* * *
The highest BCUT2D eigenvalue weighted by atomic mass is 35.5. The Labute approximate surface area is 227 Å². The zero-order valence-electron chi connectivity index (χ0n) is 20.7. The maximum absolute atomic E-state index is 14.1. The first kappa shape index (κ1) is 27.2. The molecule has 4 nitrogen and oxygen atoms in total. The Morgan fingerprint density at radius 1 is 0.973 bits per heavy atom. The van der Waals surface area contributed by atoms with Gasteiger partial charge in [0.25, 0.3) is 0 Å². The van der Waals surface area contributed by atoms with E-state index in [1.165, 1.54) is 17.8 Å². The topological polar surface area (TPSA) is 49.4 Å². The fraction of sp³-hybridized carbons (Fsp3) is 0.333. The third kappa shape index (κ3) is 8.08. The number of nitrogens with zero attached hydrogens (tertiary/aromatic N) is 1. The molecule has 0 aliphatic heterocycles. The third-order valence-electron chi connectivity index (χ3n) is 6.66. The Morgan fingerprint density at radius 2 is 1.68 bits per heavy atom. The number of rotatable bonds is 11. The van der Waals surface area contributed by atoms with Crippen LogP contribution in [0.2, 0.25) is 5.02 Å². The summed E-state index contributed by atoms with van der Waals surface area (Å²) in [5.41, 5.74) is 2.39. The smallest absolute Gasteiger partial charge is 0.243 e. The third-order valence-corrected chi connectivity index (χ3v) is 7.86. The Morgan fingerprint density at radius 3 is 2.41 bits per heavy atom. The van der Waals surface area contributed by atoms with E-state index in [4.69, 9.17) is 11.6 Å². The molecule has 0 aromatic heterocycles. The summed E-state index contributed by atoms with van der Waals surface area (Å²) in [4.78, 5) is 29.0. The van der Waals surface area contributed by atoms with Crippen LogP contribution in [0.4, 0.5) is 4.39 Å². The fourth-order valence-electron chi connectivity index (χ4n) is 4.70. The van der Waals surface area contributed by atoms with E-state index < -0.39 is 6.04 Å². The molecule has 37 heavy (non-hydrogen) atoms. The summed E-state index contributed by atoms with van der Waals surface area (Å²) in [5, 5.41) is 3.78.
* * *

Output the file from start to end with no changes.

The highest BCUT2D eigenvalue weighted by atomic mass is 35.5. The Labute approximate surface area is 227 Å². The zero-order valence-electron chi connectivity index (χ0n) is 20.7. The maximum absolute atomic E-state index is 14.1. The first kappa shape index (κ1) is 27.2. The molecule has 4 nitrogen and oxygen atoms in total. The Morgan fingerprint density at radius 1 is 0.973 bits per heavy atom. The van der Waals surface area contributed by atoms with Gasteiger partial charge in [0.25, 0.3) is 0 Å². The van der Waals surface area contributed by atoms with E-state index in [1.165, 1.54) is 17.8 Å². The topological polar surface area (TPSA) is 49.4 Å². The fraction of sp³-hybridized carbons (Fsp3) is 0.333. The third kappa shape index (κ3) is 8.08. The number of nitrogens with zero attached hydrogens (tertiary/aromatic N) is 1. The molecule has 0 aliphatic heterocycles. The third-order valence-electron chi connectivity index (χ3n) is 6.66. The Morgan fingerprint density at radius 2 is 1.68 bits per heavy atom. The number of rotatable bonds is 11. The van der Waals surface area contributed by atoms with Crippen LogP contribution in [0.2, 0.25) is 5.02 Å². The summed E-state index contributed by atoms with van der Waals surface area (Å²) in [5.41, 5.74) is 2.39. The smallest absolute Gasteiger partial charge is 0.243 e. The third-order valence-corrected chi connectivity index (χ3v) is 7.86. The Morgan fingerprint density at radius 3 is 2.41 bits per heavy atom. The van der Waals surface area contributed by atoms with E-state index in [4.69, 9.17) is 11.6 Å². The molecule has 0 aromatic heterocycles. The summed E-state index contributed by atoms with van der Waals surface area (Å²) in [4.78, 5) is 29.0. The van der Waals surface area contributed by atoms with Crippen LogP contribution in [0.4, 0.5) is 4.39 Å². The fourth-order valence-electron chi connectivity index (χ4n) is 4.70. The van der Waals surface area contributed by atoms with E-state index < -0.39 is 6.04 Å². The molecule has 37 heavy (non-hydrogen) atoms. The summed E-state index contributed by atoms with van der Waals surface area (Å²) in [5, 5.41) is 3.78.